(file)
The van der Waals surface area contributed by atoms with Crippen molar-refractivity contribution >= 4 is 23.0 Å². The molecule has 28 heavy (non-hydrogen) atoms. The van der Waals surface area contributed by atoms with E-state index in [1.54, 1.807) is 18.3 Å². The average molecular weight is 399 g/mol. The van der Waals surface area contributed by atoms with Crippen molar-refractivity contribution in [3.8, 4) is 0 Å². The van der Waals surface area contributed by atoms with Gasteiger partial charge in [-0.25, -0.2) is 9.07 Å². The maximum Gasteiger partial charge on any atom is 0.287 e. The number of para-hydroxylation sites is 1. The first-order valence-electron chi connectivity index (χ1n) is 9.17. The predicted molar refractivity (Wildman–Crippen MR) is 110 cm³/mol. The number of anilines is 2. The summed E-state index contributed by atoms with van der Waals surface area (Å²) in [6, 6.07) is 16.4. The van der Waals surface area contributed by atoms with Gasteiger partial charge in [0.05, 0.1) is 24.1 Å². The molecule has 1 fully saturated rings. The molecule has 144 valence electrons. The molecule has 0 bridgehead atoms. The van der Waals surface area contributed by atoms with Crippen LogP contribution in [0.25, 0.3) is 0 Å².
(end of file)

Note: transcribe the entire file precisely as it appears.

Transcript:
The van der Waals surface area contributed by atoms with Crippen molar-refractivity contribution >= 4 is 23.0 Å². The molecule has 28 heavy (non-hydrogen) atoms. The van der Waals surface area contributed by atoms with E-state index in [1.54, 1.807) is 18.3 Å². The average molecular weight is 399 g/mol. The van der Waals surface area contributed by atoms with Crippen molar-refractivity contribution in [3.8, 4) is 0 Å². The van der Waals surface area contributed by atoms with Gasteiger partial charge in [-0.25, -0.2) is 9.07 Å². The maximum Gasteiger partial charge on any atom is 0.287 e. The number of para-hydroxylation sites is 1. The first-order valence-electron chi connectivity index (χ1n) is 9.17. The predicted molar refractivity (Wildman–Crippen MR) is 110 cm³/mol. The number of anilines is 2. The summed E-state index contributed by atoms with van der Waals surface area (Å²) in [6, 6.07) is 16.4. The van der Waals surface area contributed by atoms with Gasteiger partial charge in [0.05, 0.1) is 24.1 Å². The molecule has 1 fully saturated rings. The molecule has 144 valence electrons. The molecule has 0 bridgehead atoms. The van der Waals surface area contributed by atoms with Crippen LogP contribution in [0.25, 0.3) is 0 Å².